Biden addresses his response to voting rights, police brutality and HBCU funding

In a recent town hall, Morgan faculty and students expressed their thoughts with the Biden administration’s agenda.

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Jordan D. Brown

Thursday’s presidential town hall took place at the Baltimore Center stage.

Jordan D. Brown and Trae Mitchell

During his 2020 campaign, President Joe Biden promised to support causes that were important to the Black community.

According to Pew Research, 92 percent of Black voters cast their ballots in support of Biden.

However, months after his inauguration as President of the United States of America, many African Americans are not in favor of his administration’s recent actions pertaining to voting rights, police brutality and funding for historically black colleges.

Biden traveled to Baltimore this Thursday for a CNN Presidential Town Hall where he heard questions and concerns from the community, several coming from members of Morgan State University.

Students, educators, health care workers and more joined the town hall at the Baltimore Center Stage.

Thaddeus Price, retention specialist at Morgan, asked Biden about his plan to support the Black community in its fight against police brutality and the recent attack on voting rights.

Thaddeus Price, retention specialist at Morgan, asked Biden about his plan to support the Black community in its fight against police brutality and the recent attack on voting rights. (Photo by Jordan D. Brown)

“You received overwhelming support from the Black community.” Price said, “Now many of us are disheartened as we watch Congress fail to support police reform. We watch our voting rights vanish before our very eyes. What will you do over the next three years to rectify these atrocities, ensure our democracy, and ensure the freedoms and liberties that all Americans should be entitled to?”

Biden said he could not directly respond to the question because aggressively pushing legislation on the protection of voting rights could potentially harm the passing of his economic plan. 

“I have these three major pieces of legislation that are going to change the circumstances for working class folks and African Americans, that I’ve been busting my neck trying to pass,” said Biden.

“But what it’s done is [it has] prevented me from [inaudible] dealing with police brutality, dealing with the whole notion of what are we going to do about voting rights,” said Biden. “It’s the greatest assault on voting rights in the history of [the] United States since the Civil War.”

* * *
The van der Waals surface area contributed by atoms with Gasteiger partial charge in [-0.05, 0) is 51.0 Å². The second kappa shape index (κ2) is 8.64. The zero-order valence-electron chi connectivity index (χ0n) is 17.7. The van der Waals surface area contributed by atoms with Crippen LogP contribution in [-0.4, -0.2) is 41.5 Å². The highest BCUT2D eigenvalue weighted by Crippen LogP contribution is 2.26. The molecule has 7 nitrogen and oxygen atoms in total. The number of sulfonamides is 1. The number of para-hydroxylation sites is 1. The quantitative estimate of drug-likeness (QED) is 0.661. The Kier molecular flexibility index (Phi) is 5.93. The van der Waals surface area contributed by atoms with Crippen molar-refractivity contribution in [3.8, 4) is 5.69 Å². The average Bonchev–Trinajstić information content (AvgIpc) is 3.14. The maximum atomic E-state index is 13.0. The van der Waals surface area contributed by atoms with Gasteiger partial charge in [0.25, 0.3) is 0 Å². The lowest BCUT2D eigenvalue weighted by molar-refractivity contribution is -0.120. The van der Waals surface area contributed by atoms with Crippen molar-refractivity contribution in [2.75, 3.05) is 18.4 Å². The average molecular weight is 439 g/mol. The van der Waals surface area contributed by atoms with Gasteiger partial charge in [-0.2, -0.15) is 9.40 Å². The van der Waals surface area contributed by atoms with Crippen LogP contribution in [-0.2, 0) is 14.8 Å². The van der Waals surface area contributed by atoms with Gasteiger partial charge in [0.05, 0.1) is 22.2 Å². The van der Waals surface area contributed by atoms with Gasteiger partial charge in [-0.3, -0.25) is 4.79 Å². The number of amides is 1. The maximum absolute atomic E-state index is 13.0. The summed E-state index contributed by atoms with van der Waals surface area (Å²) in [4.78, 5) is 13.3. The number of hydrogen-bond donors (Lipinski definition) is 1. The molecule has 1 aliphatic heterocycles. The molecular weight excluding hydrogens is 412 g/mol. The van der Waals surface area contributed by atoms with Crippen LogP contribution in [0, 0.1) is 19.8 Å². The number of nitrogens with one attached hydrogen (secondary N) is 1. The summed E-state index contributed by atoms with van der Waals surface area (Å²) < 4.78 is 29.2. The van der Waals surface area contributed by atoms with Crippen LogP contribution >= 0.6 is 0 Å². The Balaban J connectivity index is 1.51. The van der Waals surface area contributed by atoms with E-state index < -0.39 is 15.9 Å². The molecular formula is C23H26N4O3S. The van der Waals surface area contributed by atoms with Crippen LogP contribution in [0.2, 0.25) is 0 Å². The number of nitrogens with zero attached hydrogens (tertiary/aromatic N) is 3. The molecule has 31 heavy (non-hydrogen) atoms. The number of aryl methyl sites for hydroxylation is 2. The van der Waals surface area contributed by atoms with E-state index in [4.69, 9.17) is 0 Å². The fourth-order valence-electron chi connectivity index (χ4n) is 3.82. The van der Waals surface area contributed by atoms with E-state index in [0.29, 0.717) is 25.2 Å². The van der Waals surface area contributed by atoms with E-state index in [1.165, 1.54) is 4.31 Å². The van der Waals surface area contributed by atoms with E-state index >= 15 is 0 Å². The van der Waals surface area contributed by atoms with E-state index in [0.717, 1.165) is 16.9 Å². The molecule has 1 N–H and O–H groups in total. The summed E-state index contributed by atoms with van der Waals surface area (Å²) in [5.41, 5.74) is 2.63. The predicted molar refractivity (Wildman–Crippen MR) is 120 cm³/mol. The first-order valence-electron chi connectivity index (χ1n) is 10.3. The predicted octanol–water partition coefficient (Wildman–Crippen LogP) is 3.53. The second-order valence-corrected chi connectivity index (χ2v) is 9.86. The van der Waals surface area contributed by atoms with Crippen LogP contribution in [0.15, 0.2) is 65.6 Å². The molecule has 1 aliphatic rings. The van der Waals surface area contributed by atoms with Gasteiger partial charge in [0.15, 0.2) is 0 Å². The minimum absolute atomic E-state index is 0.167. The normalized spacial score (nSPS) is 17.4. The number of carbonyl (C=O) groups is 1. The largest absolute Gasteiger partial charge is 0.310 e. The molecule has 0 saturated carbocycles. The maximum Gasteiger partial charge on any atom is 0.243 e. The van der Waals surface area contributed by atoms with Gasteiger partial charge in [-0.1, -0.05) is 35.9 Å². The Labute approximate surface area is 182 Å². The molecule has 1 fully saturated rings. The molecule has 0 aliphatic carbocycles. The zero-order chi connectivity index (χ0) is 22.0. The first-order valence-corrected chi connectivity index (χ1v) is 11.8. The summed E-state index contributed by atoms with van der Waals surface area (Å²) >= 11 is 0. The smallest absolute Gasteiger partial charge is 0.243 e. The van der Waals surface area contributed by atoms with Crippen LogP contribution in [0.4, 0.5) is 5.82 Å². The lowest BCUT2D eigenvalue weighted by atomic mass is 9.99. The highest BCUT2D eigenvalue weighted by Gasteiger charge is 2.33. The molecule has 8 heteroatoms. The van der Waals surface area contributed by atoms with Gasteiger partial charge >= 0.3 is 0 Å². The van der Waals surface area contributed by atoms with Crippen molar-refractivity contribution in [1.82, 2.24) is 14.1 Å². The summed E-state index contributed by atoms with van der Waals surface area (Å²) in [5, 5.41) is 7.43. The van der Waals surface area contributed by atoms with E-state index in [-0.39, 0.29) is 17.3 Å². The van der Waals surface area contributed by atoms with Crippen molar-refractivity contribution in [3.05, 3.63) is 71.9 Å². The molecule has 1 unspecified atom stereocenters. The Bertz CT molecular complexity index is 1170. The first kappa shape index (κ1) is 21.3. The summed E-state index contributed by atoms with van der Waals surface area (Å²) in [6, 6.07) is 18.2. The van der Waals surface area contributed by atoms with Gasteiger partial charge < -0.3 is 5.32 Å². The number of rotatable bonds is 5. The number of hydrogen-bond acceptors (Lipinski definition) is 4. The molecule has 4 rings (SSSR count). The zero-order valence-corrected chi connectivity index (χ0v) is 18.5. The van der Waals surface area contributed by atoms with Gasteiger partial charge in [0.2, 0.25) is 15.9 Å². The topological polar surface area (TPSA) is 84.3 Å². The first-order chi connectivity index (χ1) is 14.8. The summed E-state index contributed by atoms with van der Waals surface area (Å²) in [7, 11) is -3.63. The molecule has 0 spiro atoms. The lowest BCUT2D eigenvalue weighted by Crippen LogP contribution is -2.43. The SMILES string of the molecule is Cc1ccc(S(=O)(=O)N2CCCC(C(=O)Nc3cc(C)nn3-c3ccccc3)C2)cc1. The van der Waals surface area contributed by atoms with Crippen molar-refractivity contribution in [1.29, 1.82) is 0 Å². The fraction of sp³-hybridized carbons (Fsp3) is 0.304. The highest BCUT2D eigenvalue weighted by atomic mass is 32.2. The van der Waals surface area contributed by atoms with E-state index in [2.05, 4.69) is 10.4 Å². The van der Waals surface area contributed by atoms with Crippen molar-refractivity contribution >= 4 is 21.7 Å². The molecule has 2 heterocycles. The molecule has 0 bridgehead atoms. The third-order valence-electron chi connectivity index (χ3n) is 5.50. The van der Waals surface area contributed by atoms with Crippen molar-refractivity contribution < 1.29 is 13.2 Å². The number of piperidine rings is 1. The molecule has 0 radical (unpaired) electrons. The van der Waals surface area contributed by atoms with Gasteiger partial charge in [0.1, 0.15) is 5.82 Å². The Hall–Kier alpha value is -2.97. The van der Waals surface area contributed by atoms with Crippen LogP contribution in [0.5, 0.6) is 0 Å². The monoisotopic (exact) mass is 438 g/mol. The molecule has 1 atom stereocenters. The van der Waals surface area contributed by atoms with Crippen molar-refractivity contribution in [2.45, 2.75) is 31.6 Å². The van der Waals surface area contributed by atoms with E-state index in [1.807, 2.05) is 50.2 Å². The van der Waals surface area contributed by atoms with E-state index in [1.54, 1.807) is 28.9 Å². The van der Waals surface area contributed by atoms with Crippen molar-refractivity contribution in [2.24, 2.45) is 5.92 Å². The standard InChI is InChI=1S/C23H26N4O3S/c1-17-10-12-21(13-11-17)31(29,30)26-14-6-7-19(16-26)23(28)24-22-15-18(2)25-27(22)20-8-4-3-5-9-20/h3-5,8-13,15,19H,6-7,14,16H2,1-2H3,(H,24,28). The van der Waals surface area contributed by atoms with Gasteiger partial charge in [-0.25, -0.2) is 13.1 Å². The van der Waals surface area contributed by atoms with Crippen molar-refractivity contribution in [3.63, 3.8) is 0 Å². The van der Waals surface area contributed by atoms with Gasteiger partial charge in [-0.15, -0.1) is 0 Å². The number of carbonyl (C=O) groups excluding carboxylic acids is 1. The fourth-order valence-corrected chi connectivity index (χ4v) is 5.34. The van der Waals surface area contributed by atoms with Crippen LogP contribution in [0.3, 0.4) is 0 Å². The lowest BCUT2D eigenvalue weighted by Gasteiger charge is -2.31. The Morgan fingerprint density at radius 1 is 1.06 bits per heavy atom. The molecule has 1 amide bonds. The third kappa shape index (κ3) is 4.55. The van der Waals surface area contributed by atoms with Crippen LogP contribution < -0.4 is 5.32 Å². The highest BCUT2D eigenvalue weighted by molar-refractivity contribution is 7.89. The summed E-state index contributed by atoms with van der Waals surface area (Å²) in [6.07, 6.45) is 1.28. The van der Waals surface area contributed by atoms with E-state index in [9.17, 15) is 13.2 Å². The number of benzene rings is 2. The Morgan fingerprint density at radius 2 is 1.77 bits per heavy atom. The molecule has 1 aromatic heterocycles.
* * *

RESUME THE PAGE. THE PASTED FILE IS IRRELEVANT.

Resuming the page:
Biden later said that he would push voting right legislation in the future, potentially eliminating its filibuster.

Price feels the Black community has been the main backbone for pushing the democratic political agenda and wants to ensure that the party is equally supportive of the Black community.

“I want to make sure that we keep it [voting rights] in the national spotlight- that we make it known that this is a paramount issue to us and for future generations,” said Price. 

“It’s one thing to talk about, it’s one thing to look back on history, we need to understand we are living history,” he said.

President David Wilson said that though Biden addressed many concerns of the Black community, he was disappointed that CNN did not select a HBCU specific question to be aired on television.

“I do know that several individuals submitted questions about HBCU funding, particularly in the 3.5 trillion infrastructure bill, and no HBCU question was asked,” said Wilson. “I did take note of that.”

One pressing concern left unaddressed during the town hall was the Biden administration’s plan to fund HBCUs. 

Biden planned to contribute $45 billion of his $3.5 trillion spending bill to HBCUs and minority-serving institutions, but his administration reduced educational programs’ funding to $2 billion.

Micheline Sonkro, freshman psychology major, attended the town hall with concerns about the cut to HBCU funding.

“I felt like that [the bill reduction] was a big blow to HBCUs because we know that PWI’s get a lot of funding,” said Sonkro. “And this is our time, this is our chance to improve on things.”

“Promises were made, and I felt like promises should be fulfilled, but it wasn’t and this is gonna really hurt HBCUs,” she said.

Biden stated his administration’s continued attempts to fund HBCUs despite the recent budget cut.

Biden said, “We’re funding 5 billion [towards HBCUs] so far. I wanted to do $40 billion, we’re not going to get that done. But we’re going to be able to do 5 billion, plus we’re going to provide two things. We’re going to provide more funding for HBCUs to be able to generate laboratory capacity.”

In the town hall, Biden also discussed the Build Back Better plan, American Families Plan, COVID-19 vaccinations for children under the age of 12, small owned-businesses are more.